The first things to say are two big thank you's to CGE. One for providing the review copy and two for supplying a special demo/review copy which allows the first 'intro' game (not the campaign) to be played and photos taken of the components that do not compromise the game's secrets.
UNDER FALLING SKIES is noted on its box as being for 1+ players but it is one hundred percent aimed at being a solo player game. Having said that, the best games of it I have had were two-player games during Lockdown with my wife. We took it in turns to roll the dice and then discussed the best way to utilise them, with the roller having the say-so if we disagreed. Most of the time it is pretty obvious how to place your dice, but wait a moment as I am getting ahead of myself.
The production and the thought that has gone into the overall design is well beyond that of the majority of board games. This is shown right from when you first open the box and discover that the pieces for each Campaign are separately banded and not meant to be punched out until the time comes to use them.
Of course when we first opened the box we did, as we always do, took out all the frames and other pieces, then I read the rules out aloud while my wife popped out all the die-cut card tiles. OOPS!
One of the things that has struck me as excellent lately is the way game designers have started using dice (and cards) for the random effect. They are coming up with more and more ingenius ways for dice, especially, to not being just a simple roll for luck. Sure luck plays a part, if dice are rolled it has to, that's just logic, but in UNDER FALLING SKIES there are three colours of dice sets, Blue, White and Grey (Red, White & Blue would have been more patriotic) with the Blue pair not coming into the game until the player/s know the basics and are ready to begin the campaign.
The game is a 3D physical version (as near as Jupiter) of the electronic Arcade game Galaxian, which itself was a more animated version of Space Invaders. It's funny/weird but playing a science fiction combat based game solo, on the computer or game console, seems so much more different than playing a science fiction combat based game alone at your dining room table.
For your first couple of games it is best to set up the play as shown on pages 2 and 3. If you are successful on your first game - it is possible to win the first game as long as you concern yourself with moving the Research and the Energy markers whenever you can. Winning occurs by balancing the placement of every die to its highest potential. The Alien fighters will continue to come towards your base, intent on destroying it, so you should keep one eye on them but not over-worry about them. Thoughtful play can prevent most of them from dropping their payload.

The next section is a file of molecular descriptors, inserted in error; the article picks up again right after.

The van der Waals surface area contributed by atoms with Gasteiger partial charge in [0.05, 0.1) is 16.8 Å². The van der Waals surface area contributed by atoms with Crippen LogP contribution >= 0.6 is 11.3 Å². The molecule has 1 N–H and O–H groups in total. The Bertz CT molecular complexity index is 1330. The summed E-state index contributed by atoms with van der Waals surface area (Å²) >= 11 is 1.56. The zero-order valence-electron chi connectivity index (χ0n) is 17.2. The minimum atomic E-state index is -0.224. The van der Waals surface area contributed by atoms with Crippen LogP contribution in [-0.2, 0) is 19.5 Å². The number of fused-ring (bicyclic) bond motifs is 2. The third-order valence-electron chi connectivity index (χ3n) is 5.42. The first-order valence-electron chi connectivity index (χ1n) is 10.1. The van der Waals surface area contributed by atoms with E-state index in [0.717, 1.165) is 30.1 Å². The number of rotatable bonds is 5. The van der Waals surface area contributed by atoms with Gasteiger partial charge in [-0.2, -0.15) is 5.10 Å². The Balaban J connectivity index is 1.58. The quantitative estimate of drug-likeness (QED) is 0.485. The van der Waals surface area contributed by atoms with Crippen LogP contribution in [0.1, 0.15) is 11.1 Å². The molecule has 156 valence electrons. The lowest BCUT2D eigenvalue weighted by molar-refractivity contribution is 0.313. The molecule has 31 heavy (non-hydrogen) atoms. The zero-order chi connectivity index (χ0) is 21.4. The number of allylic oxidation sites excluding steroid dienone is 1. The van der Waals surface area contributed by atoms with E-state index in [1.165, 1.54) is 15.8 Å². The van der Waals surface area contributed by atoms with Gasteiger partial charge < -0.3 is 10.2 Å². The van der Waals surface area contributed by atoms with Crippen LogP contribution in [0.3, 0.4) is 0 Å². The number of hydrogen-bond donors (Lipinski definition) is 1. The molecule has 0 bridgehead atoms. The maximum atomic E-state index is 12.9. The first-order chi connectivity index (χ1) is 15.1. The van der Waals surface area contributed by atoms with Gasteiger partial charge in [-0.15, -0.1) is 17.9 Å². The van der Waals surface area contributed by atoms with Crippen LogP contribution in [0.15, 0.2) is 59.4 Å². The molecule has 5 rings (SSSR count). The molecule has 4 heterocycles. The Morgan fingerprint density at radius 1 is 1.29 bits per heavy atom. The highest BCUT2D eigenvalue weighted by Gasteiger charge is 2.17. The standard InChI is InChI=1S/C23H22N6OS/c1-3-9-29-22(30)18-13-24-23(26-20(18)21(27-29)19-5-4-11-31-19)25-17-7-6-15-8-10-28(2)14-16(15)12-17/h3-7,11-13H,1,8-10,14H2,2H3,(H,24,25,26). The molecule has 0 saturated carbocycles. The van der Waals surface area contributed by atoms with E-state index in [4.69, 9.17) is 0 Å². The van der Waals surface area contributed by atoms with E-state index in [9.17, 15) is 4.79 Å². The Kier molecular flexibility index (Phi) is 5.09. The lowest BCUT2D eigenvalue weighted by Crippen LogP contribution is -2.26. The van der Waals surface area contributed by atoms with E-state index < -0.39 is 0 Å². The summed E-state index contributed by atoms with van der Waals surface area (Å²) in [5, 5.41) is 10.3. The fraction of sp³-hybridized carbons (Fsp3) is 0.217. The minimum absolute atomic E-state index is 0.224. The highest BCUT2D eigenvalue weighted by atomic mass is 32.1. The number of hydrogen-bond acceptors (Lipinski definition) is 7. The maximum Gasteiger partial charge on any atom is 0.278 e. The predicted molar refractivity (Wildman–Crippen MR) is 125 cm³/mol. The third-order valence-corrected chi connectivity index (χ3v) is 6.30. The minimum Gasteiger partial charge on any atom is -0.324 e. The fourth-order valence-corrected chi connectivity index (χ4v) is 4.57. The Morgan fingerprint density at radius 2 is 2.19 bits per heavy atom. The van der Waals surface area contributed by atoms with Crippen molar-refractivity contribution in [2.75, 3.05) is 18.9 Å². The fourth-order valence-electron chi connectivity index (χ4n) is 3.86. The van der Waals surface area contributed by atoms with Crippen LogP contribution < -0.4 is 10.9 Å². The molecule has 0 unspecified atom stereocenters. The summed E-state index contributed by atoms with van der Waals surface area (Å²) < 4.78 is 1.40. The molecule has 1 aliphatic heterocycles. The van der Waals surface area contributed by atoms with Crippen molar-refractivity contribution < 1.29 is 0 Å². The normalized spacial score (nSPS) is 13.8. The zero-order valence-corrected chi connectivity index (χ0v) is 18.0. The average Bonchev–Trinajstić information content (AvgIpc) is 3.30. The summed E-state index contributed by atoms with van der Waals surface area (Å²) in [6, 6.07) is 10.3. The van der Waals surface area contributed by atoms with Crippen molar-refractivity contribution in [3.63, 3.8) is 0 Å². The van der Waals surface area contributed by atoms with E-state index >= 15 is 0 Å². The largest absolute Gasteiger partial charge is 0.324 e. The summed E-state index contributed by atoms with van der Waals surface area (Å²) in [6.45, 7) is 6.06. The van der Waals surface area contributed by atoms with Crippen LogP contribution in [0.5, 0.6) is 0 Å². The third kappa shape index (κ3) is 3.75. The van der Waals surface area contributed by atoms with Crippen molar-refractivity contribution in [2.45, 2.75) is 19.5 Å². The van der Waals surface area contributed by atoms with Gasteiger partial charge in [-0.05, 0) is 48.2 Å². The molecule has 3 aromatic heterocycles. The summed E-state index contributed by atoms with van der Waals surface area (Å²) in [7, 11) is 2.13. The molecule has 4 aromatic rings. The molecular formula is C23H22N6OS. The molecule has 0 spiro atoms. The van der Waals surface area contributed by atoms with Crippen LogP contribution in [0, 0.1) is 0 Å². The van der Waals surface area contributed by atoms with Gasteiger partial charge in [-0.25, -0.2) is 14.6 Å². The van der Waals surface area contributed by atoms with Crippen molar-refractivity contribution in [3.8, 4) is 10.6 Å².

Your Base is built of two tiles (A & B to begin with) on a 5 wide grid of squares/columns above ground (these squares are called Rooms). Here you have a row of AA Guns continually bombarding the sky above you, generally slowing down the invaders descent. Just below them you have an excavating machine which you need to keep moving as each space it excavates gives you another possible ability/action you can use against the Aliens. You need to keep the Excavator moving to allow access to the better Base rooms.
Each turn you roll 5 dice, 3 Grey and 2 White, and must place one, and one only in each of the five columns of your grid. The ability of the Room is affected by the value of the die on top of it, and sometimes the value of the dice are affected by the Room they are on. There is often a need to place two dice in the same column but you are never allowed to, this is a dilemma you will regularly encounter, and every decision you make has to be to your overall advantage - for instance you may have to take a damage to your Base to prevent a greater loss, or perhaps to manoeuvre Alien Fighters into the most advantageous (for you) positions.
The Alien fighters drop from the Mothership and move down the columns according to the result of the die placed in their column. If they land on an Arrow space they are moved accordingly to the left or right. If they land on a Mothership space then the Mothership moves down one row and effects take place as required. The explosion spaces are only activated if there is an Alien fighter on them and a die of greater numerical value (after any modification) that is equal or greater to the explosion value on a combat space in the base; it doesn't have to be in the same column, thus one combat die will affect all fighters on explosion spaces.
The review copy has blurred images